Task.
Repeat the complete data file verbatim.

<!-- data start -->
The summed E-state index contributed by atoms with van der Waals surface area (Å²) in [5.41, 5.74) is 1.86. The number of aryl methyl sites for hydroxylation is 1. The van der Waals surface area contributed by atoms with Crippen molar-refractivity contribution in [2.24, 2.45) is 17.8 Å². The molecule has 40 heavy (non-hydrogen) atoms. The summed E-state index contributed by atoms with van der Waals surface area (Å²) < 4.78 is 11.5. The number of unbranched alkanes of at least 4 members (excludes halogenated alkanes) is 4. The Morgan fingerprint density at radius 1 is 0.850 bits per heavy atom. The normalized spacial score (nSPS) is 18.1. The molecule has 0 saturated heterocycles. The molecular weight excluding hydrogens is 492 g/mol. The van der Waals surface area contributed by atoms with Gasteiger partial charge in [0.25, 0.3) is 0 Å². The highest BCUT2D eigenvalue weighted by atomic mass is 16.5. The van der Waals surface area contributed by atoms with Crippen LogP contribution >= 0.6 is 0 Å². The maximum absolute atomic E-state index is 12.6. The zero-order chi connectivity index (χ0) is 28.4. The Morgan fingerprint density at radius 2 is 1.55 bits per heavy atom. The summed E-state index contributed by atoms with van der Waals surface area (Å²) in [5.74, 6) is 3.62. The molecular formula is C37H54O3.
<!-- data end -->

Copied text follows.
The summed E-state index contributed by atoms with van der Waals surface area (Å²) in [5.41, 5.74) is 1.86. The number of aryl methyl sites for hydroxylation is 1. The van der Waals surface area contributed by atoms with Crippen molar-refractivity contribution in [2.24, 2.45) is 17.8 Å². The molecule has 40 heavy (non-hydrogen) atoms. The summed E-state index contributed by atoms with van der Waals surface area (Å²) < 4.78 is 11.5. The number of unbranched alkanes of at least 4 members (excludes halogenated alkanes) is 4. The Morgan fingerprint density at radius 1 is 0.850 bits per heavy atom. The normalized spacial score (nSPS) is 18.1. The molecule has 0 saturated heterocycles. The molecular weight excluding hydrogens is 492 g/mol. The van der Waals surface area contributed by atoms with Gasteiger partial charge in [0.25, 0.3) is 0 Å². The highest BCUT2D eigenvalue weighted by atomic mass is 16.5. The van der Waals surface area contributed by atoms with Crippen LogP contribution >= 0.6 is 0 Å². The maximum absolute atomic E-state index is 12.6. The zero-order chi connectivity index (χ0) is 28.4. The Morgan fingerprint density at radius 2 is 1.55 bits per heavy atom. The summed E-state index contributed by atoms with van der Waals surface area (Å²) in [5.74, 6) is 3.62. The molecular formula is C37H54O3.